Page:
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You've heard Beyoncé’s new songs. Here's who to listen to next.

(From left) Valerie June, Yola, Mickey Guyton and Brittney Spencer.
Courtesy of the artists; Facebook
(From left) Valerie June, Yola, Mickey Guyton and Brittney Spencer.

This week, Beyoncé etched her name in music history, becoming the first Black female artist to top Billboard’s Hot Country Songs chart. Her concurrent release, “16 Carriages,” also made a notable splash, debuting at No. 9 on the same chart.

That may be getting the headlines today, but it’s important to note it’s merely the most recent — albeit notable — chapter in a long-standing narrative.

It’s a story that includes pioneering Black women like Elizabeth Cotten and Etta Baker, whose seminal contributions to country music’s sound and technique were often overlooked due to the prevailing racial and gender biases of their times. It runs right through to modern artists like Valerie June and Mickey Guyton, who have dedicated their careers to actively reshaping the genre’s boundaries and challenging its conventional norms.

You can find an in-depth exploration of that narrative on the HYFIN website, but for now here are 11 Black female artists embroidering new patterns into the fabric of country music.

Valerie June

Hailing from the heart of Memphis, June fuses the essences of folk, blues, gospel, soul, country, Appalachian, and bluegrass into a distinctive blend that has drawn acclaim across the music sphere. This Grammy-nominated artisan weaves a rich tapestry of “organic moonshine roots music,” captivating listeners from The Tonight Show to Austin City Limits with her multifaceted creativity.


British-born Yola transcends boundaries, encapsulating the spirit of modern roots music. Her four-time Grammy-nominated sound is a testament to the transformative power of music, entwining country’s twang with soul’s depth and Americana’s broad strokes.

Mickey Guyton

Guyton has carved her place in history as the first Black woman nominated for a Grammy in the Best Country Solo Performance category. Her voice is not only a floodlight on the stage, but also a beacon for inclusivity and transformation within the country-music community.

Brittney Spencer

Recognized as part of CMT’s Next Women in Country Class of 2021, Spencer’s storytelling prowess and enchanting melodies are brushing new colors onto the canvas of country music, earning her a hallowed spot among its vibrant narrative threads.

Rissi Palmer

Echoing the triumphs of her predecessors, Palmer stands as the first Black woman in two decades to notch a position on the country charts. Beyond her vocal artistry is her commitment to lifting the voices of BIPOC artists — her Color Me Country radio show is a testament to that mission.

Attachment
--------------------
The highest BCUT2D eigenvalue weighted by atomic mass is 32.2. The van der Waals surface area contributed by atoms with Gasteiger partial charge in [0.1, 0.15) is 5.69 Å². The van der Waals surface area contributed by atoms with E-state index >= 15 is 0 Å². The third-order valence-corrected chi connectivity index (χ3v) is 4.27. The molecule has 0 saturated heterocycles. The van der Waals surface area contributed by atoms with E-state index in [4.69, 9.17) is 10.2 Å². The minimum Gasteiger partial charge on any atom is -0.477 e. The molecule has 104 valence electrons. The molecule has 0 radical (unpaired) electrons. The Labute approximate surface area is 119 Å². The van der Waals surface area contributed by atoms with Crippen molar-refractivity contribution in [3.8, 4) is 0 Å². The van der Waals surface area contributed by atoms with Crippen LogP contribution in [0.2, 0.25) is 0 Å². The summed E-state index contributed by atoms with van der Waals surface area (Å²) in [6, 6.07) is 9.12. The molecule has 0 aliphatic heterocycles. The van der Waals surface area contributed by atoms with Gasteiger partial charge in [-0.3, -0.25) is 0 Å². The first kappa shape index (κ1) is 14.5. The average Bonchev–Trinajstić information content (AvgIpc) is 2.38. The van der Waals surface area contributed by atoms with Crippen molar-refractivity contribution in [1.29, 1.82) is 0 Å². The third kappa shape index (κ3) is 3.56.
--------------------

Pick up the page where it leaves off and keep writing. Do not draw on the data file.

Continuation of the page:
Chapel Hart

With a zest for life and tales that resonate, Hart conjures music that speaks to the soul. The trio’s enigmatic presence and “You Can Have Him Jolene” anthem resonate within the halls of country music, marked by their inclusion in CMT’s Next Women in Country Class of 2021.

Miko Marks

A stalwart voice within the genre, Miko Marks’ two-decade tenure and lauded return with the album Our Country herald her as a pivotal figure whose artistry and advocacy are vital threads in the country music story, raising awareness for Black women artists within the sphere.

Reyna Roberts

With vocals that soar and an unbridled stage presence, Roberts is paving her path in the constellation of country luminaries. Like Chapel Hart and Brittney Spencer, she was among CMT's Next Women in Country Class of 2021, and she's also a dedicated advocate for the Black artists in country music who came before her.

Tiera Kennedy

A beacon among the Next Women of Country Class of 2020, Kennedy harnesses the power of her songwriting and melodious gift to etch her presence in the annals of country music, signifying a bright future for the genre’s evolution.

Ashlie Amber

Amber commands attention with her distinctive timbre and has received nods from industry giants such as CMA and CMT. Poised to launch her inaugural album with a leading label, she’s on the cusp of etching her mark on a grander scale following her appearance on the Apple TV+ series My Kind of Country.

Julie Williams

A fresh face on the roster, Williams — with her melding of country, pop and soul — earned a place within the Next Women of Country Class of 2023. Her versatility sings of the expansive scope of country music’s ever-evolving landscape.

Written by Tarik Moody, with assistance from ChatGPT.

Director of Digital | Radio Milwaukee